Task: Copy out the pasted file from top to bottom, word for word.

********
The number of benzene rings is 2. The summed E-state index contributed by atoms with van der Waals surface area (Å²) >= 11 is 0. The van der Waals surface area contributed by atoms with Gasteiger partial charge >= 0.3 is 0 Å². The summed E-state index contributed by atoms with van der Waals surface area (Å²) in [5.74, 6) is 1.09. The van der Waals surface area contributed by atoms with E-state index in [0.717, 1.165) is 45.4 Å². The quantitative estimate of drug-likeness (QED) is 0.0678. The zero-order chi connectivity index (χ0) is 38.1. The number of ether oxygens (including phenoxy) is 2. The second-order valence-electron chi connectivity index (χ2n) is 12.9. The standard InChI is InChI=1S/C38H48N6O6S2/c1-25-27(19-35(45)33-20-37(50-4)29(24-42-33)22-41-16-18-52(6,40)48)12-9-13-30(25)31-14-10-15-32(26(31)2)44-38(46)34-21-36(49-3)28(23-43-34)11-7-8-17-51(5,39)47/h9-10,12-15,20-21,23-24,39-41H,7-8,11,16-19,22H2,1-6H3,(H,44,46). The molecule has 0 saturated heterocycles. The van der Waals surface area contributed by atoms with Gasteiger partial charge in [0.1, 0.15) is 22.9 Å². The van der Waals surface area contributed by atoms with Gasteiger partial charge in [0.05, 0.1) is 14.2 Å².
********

The number of benzene rings is 2. The summed E-state index contributed by atoms with van der Waals surface area (Å²) >= 11 is 0. The van der Waals surface area contributed by atoms with Gasteiger partial charge >= 0.3 is 0 Å². The summed E-state index contributed by atoms with van der Waals surface area (Å²) in [5.74, 6) is 1.09. The van der Waals surface area contributed by atoms with E-state index in [0.717, 1.165) is 45.4 Å². The quantitative estimate of drug-likeness (QED) is 0.0678. The zero-order chi connectivity index (χ0) is 38.1. The number of ether oxygens (including phenoxy) is 2. The second-order valence-electron chi connectivity index (χ2n) is 12.9. The standard InChI is InChI=1S/C38H48N6O6S2/c1-25-27(19-35(45)33-20-37(50-4)29(24-42-33)22-41-16-18-52(6,40)48)12-9-13-30(25)31-14-10-15-32(26(31)2)44-38(46)34-21-36(49-3)28(23-43-34)11-7-8-17-51(5,39)47/h9-10,12-15,20-21,23-24,39-41H,7-8,11,16-19,22H2,1-6H3,(H,44,46). The molecule has 0 saturated heterocycles. The van der Waals surface area contributed by atoms with Gasteiger partial charge in [0.1, 0.15) is 22.9 Å². The van der Waals surface area contributed by atoms with Gasteiger partial charge in [0.05, 0.1) is 14.2 Å².